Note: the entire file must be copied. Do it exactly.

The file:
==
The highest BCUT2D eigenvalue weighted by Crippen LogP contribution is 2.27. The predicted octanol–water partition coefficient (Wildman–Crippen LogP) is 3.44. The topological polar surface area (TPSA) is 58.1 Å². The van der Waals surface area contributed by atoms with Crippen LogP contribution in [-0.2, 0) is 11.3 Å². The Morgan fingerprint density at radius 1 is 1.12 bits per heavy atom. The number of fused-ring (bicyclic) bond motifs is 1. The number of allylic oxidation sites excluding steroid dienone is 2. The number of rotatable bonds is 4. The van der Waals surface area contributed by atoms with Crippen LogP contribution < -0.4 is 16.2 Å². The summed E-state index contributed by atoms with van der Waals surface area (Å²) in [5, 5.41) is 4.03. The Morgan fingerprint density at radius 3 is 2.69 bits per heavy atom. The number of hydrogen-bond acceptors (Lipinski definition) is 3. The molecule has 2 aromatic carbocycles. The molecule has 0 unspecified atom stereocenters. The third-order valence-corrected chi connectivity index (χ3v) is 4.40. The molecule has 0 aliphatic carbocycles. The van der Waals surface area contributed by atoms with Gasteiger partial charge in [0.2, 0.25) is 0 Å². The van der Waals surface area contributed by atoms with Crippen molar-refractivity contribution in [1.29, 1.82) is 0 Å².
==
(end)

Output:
The highest BCUT2D eigenvalue weighted by Crippen LogP contribution is 2.27. The predicted octanol–water partition coefficient (Wildman–Crippen LogP) is 3.44. The topological polar surface area (TPSA) is 58.1 Å². The van der Waals surface area contributed by atoms with Crippen LogP contribution in [-0.2, 0) is 11.3 Å². The Morgan fingerprint density at radius 1 is 1.12 bits per heavy atom. The number of fused-ring (bicyclic) bond motifs is 1. The number of allylic oxidation sites excluding steroid dienone is 2. The number of rotatable bonds is 4. The van der Waals surface area contributed by atoms with Crippen LogP contribution < -0.4 is 16.2 Å². The summed E-state index contributed by atoms with van der Waals surface area (Å²) in [5, 5.41) is 4.03. The Morgan fingerprint density at radius 3 is 2.69 bits per heavy atom. The number of hydrogen-bond acceptors (Lipinski definition) is 3. The molecule has 2 aromatic carbocycles. The molecule has 0 unspecified atom stereocenters. The third-order valence-corrected chi connectivity index (χ3v) is 4.40. The molecule has 0 aliphatic carbocycles. The van der Waals surface area contributed by atoms with Gasteiger partial charge in [0.2, 0.25) is 0 Å². The van der Waals surface area contributed by atoms with Crippen molar-refractivity contribution in [1.29, 1.82) is 0 Å².